The UK Focal Point on Drugs (the national focal point) is based in Public Health England. It works closely with the Home Office, other government departments and the devolved administrations (Northern Ireland, Scotland and Wales) in providing information to the EMCDDA.
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Last updated: Thursday, May 26, 2016
The primary sources of information about the prevalence of illicit drugs among the adult population in the United Kingdom are representative household surveys such as the Crime Survey for England and Wales (CSEW; previously the British Crime Survey), which has run since 2001/02. Equivalent information for Scotland comes from the Scottish Crime and Justice Survey (SCJS), which last reported results for 2012/13. The Northern Ireland Drug Prevalence Survey (NIDPS), based on European Monitoring Centre for Drugs and Drug Addiction (EMCDDA) methodology, was first conducted in 2002/03, with further surveys in 2006/07 and 2010/11.
The above surveys all indicate that cannabis is the most commonly used illicit drug in the United Kingdom, and has been in each year that relevant surveys have been conducted. Cocaine is the next most commonly used drug, followed by ecstasy (MDMA). Overall, drug use in the United Kingdom has declined over the last ten years; however, due to its relatively high prevalence, cannabis is a substantial driver of overall drug trends. Cocaine prevalence reported through surveys reached a peak in 2007/08, and although it has since declined an increase has been noted in the most recent surveys.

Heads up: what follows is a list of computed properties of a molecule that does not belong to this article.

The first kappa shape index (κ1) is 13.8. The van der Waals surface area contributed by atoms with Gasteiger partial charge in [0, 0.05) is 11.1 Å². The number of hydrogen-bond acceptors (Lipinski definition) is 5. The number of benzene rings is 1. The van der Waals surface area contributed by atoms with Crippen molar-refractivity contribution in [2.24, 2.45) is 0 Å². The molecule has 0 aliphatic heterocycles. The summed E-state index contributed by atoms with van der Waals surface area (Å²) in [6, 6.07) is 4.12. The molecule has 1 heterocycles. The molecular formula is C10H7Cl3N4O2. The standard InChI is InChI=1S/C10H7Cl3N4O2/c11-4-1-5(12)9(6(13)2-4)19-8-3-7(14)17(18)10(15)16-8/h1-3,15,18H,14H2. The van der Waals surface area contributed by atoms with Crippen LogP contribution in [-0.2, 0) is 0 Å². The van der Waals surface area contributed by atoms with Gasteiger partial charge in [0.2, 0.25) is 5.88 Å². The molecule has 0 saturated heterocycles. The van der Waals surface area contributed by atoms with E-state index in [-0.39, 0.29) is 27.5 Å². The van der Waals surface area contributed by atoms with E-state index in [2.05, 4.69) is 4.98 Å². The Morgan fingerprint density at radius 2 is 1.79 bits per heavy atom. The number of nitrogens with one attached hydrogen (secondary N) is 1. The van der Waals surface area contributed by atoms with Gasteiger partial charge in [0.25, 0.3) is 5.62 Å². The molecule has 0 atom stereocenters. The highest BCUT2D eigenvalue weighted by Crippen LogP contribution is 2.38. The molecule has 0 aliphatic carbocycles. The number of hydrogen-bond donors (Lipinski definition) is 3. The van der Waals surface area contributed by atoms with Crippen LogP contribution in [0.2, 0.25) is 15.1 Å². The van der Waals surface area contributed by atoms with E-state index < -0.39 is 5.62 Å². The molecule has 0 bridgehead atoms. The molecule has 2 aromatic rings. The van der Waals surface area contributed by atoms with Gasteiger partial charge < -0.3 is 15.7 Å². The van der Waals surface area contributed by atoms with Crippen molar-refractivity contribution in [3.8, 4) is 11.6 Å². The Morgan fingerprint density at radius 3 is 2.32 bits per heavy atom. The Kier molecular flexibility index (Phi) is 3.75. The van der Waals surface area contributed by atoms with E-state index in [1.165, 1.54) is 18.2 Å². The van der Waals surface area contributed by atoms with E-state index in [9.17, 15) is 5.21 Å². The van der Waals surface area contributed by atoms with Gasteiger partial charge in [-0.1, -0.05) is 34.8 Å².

In England and Wales the 2014/15 CSEW, conducted among people aged 16–59, showed that 34.7 % of respondents had tried any illicit drug at least once in their lives. Prevalence of last year use of any illicit drug had remained stable at around 12 % between 1998 and 2003/04, and subsequently decreased steadily to 8.5 % in 2009/10. Since then it has fluctuated between 8 % and 9 %. In 2012/13 drug use prevalence was at its lowest level since the survey started (8.1 %), but rose to 8.8 % in 2013/14 and 8.6 % in 2014/15. In 2014/15 last year prevalence of cannabis use was 6.7 %, indicating a stabilisation in cannabis use in the most recent years. Prevalence was higher among younger respondents, and the long-term downward trend is also more apparent among this group, with last year prevalence for 16- to 24-year-olds decreasing from a high of 28.2 % in 1998 to 16.3 % in 2014/15. However, the declining trend appears to have levelled out since 2009/10. Current cannabis use was reported by 3.7 % of 16- to 59-year-olds in 2014/15, but was higher in younger age groups, with 8.4 % of those aged 16–24 reporting use of cannabis in the last month. Cannabis use among males is significantly higher than among females, and the gender difference is sustained across all ages.